The DROID DNA records 1080p or 720p videos at 30fps and it can snap photos simultaneously. You can also use touch focus and even toggle the video light - that's during recording!
Video recording turned out to be the better part of the HTC DROID DNA camera performance. The 1080p clip we recorded has a solid 30fps framerate and plenty of fine detail. Colors are pretty accurate too, while noise is kept well under control.
The HTC DROID DNA packs quad-band GSM and quad-band 3G to go with its CDMA/EV-DO talents. Naturally, you have Verizon's superb LTE network is at your service as well.
The local wireless connectivity has Wi-Fi b/g/n and full DLNA support (both client and server, for images, videos and music) and Bluetooth 4.0.
There is no death grip problem we saw haunting HTC devices of old so there's nothing to worry about. Wi-Fi reception is strong, as is the cell signal.
HTC has conveniently designed a special options screen, when you connect the DROID DNA with a PC. The long list of options includes PC Charge only, Disk drive (mass storage), HTC Sync, USB tethering (the phone becomes a modem) and Internet pass-through (the phone uses the computer's Internet connection). The Charge only and Disk Drive have large, easy-to-press icons, which comes in handy since they are used most often.
NFC connectivity with Android Beam is present too. We found it to work hassle free.
Last but not least is the HTC Portable Hotspot. It can support up to 8 devices, you can WEP, WPA or WPA2 encrypt the hotspot and you can enable "allowed users" only to connect or leave it open for all (unsecure, but the quickest setup).
The app can be set to power off automatically after 5 or 10 minutes of inactivity, saving your battery in case you forget to switch it off when you are done with it.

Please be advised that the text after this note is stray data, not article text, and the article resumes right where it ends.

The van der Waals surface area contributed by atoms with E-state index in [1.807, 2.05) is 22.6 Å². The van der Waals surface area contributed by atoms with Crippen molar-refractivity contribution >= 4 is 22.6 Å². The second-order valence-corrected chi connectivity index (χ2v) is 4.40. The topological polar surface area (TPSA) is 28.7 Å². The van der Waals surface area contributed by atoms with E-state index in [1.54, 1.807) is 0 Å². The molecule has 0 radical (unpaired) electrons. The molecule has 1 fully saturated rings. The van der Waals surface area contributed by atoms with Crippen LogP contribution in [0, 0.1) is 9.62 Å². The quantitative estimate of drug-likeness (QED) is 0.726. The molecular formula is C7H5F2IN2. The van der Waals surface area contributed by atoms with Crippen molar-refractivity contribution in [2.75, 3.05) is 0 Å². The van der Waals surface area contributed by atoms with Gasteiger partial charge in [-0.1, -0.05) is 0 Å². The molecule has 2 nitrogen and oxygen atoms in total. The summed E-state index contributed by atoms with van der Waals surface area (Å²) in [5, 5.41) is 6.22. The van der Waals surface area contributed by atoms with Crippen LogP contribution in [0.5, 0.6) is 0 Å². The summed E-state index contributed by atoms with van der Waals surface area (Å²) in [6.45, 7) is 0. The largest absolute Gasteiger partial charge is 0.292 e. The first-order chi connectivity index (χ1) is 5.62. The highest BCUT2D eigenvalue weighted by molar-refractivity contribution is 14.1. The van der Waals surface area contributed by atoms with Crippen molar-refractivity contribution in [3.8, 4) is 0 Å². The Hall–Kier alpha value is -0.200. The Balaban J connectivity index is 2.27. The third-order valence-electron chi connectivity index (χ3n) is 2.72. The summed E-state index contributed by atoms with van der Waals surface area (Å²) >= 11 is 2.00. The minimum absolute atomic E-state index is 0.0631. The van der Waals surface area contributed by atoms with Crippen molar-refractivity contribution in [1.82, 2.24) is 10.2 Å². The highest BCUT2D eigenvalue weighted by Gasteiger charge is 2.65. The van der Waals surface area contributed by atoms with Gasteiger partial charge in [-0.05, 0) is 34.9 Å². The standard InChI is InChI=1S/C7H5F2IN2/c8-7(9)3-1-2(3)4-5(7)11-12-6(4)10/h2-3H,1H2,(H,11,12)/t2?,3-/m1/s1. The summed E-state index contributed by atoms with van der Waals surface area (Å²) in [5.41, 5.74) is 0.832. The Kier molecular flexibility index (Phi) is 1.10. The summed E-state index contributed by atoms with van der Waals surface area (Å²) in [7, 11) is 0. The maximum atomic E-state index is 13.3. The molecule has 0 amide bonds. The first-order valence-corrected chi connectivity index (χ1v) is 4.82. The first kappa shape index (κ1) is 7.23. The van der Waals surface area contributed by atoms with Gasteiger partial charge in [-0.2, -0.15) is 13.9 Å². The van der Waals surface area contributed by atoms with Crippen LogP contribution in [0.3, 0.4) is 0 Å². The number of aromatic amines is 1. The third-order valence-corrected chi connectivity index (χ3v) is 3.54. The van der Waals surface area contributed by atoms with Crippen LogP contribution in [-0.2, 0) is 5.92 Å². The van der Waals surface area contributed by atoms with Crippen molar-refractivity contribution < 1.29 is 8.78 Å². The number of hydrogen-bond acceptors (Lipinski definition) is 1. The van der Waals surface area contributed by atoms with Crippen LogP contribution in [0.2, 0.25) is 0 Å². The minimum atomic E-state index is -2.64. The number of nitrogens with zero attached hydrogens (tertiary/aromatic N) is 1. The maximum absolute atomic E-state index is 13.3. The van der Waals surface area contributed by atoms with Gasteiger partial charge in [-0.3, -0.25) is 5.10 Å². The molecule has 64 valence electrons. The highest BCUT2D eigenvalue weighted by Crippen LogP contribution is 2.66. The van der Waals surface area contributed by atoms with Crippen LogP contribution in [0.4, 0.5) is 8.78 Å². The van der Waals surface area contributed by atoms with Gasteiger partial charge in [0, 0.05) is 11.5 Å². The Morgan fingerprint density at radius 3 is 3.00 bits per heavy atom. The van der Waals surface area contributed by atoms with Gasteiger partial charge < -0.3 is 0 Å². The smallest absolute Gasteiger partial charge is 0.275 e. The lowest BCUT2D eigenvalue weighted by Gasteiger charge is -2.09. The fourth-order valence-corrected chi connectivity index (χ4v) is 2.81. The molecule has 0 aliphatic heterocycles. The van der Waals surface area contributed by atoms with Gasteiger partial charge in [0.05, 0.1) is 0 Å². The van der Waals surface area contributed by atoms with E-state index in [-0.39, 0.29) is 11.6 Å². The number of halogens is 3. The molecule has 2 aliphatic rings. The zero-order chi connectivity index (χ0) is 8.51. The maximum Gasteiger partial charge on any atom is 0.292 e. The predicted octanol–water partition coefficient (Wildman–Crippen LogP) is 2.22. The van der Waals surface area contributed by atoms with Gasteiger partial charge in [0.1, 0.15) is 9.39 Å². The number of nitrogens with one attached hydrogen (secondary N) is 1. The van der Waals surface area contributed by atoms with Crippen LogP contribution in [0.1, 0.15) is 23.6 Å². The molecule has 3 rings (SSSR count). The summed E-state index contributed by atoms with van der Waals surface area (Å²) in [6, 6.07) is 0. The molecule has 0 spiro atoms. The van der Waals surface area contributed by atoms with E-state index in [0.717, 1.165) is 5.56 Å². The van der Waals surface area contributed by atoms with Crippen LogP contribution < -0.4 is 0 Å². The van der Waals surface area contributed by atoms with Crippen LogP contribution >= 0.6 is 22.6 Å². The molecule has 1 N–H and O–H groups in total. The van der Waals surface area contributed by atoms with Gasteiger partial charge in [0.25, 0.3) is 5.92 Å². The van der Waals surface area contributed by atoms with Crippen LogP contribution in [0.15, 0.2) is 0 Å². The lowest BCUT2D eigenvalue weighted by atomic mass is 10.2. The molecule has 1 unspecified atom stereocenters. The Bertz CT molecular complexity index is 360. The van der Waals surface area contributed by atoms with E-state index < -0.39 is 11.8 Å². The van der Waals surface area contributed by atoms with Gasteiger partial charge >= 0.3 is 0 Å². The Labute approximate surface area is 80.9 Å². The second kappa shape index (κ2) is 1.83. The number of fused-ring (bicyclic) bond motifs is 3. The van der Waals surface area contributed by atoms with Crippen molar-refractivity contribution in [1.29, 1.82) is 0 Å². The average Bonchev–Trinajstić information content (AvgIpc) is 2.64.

The HTC DROID DNA comes with an MHL port, so if you plug a MHL dongle in, you can output HD video over a standard HDMI connection. The phone's UI is mirrored on the TV and with the HD resolution of the display, watching on an HDTV is a joyful experience.
HTC DROID DNA comes with the latest version of the Android web browser. Coupled with the Full HD display and powerful processing power of the DROID DNA, the Jelly Bean web browser performs without hiccups.
Most of its UI is out of sight, leaving the entire screen to the web page. And even when it does appear it consists of a single bar, which now holds the address field, the Tabs and Menu dropdown shortcuts.
HTC has also thrown in some extra buttons at the bottom of the screen, which seemed to pop up when you scroll back to the top of a page, which was getting a bit annoying at times. You see sometime those buttons appeared along with the top bar, whereas on other occasions they remained hidden when the top bar was showing.
Those mysteriously behaving buttons let you save a page in your bookmarks or reading list, view bookmarks, saved pages or tabs. You might want to enable Quick controls - they let you tap on any point on the edge of the screen and move your finger to select the desired option from a jog-dial menu.
Once you select some text, you can copy it, do a Google search with that text as the query or share the text over a message or social networking.
Tabs can be closed with an X button on their top right corner - they can't be swiped off the screen like you do in the app switcher. Incognito tabs are available if you want to browse without leaving traces.
The Menu options include a toggle to enable/disable Flash (yes, Flash is supported out of the box within the HTC's implementation of Jelly Bean) and another one to request the desktop version of a site, instead of the mobile one. Another cool feature is preloading search results that the phone believes are relevant, speeding up the whole process.
With Flash support present on the DROID DNA playing Flash videos was a walk in the park. Flash games work like a charm as well.